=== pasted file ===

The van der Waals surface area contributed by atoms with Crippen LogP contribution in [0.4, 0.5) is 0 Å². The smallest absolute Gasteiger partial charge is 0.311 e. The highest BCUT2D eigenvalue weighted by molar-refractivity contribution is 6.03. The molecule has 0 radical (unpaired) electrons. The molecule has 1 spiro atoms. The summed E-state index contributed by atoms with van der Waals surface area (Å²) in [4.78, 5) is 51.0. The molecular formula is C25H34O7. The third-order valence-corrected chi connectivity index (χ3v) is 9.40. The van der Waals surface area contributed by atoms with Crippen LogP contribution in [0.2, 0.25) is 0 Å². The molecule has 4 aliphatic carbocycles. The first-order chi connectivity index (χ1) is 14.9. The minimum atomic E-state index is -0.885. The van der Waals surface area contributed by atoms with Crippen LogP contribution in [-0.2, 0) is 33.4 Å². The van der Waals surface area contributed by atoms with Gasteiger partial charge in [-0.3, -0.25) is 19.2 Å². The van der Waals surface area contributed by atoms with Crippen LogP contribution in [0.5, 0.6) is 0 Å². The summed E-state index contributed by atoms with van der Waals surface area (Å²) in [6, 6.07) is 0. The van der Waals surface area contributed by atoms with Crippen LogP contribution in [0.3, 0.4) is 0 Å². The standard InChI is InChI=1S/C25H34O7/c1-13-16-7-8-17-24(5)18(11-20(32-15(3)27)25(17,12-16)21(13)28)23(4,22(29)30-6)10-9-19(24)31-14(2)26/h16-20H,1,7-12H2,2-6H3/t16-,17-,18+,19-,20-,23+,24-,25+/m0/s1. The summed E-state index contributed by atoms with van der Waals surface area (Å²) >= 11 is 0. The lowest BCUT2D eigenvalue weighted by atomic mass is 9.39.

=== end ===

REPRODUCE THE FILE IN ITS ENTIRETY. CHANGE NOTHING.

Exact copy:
The van der Waals surface area contributed by atoms with Crippen LogP contribution in [0.4, 0.5) is 0 Å². The smallest absolute Gasteiger partial charge is 0.311 e. The highest BCUT2D eigenvalue weighted by molar-refractivity contribution is 6.03. The molecule has 0 radical (unpaired) electrons. The molecule has 1 spiro atoms. The summed E-state index contributed by atoms with van der Waals surface area (Å²) in [4.78, 5) is 51.0. The molecular formula is C25H34O7. The third-order valence-corrected chi connectivity index (χ3v) is 9.40. The van der Waals surface area contributed by atoms with Crippen LogP contribution in [0.2, 0.25) is 0 Å². The molecule has 4 aliphatic carbocycles. The first-order chi connectivity index (χ1) is 14.9. The minimum atomic E-state index is -0.885. The van der Waals surface area contributed by atoms with Crippen LogP contribution in [-0.2, 0) is 33.4 Å². The van der Waals surface area contributed by atoms with Gasteiger partial charge in [-0.3, -0.25) is 19.2 Å². The van der Waals surface area contributed by atoms with Crippen LogP contribution in [0.5, 0.6) is 0 Å². The summed E-state index contributed by atoms with van der Waals surface area (Å²) in [6, 6.07) is 0. The van der Waals surface area contributed by atoms with Crippen LogP contribution in [0.3, 0.4) is 0 Å². The standard InChI is InChI=1S/C25H34O7/c1-13-16-7-8-17-24(5)18(11-20(32-15(3)27)25(17,12-16)21(13)28)23(4,22(29)30-6)10-9-19(24)31-14(2)26/h16-20H,1,7-12H2,2-6H3/t16-,17-,18+,19-,20-,23+,24-,25+/m0/s1. The summed E-state index contributed by atoms with van der Waals surface area (Å²) >= 11 is 0. The lowest BCUT2D eigenvalue weighted by atomic mass is 9.39.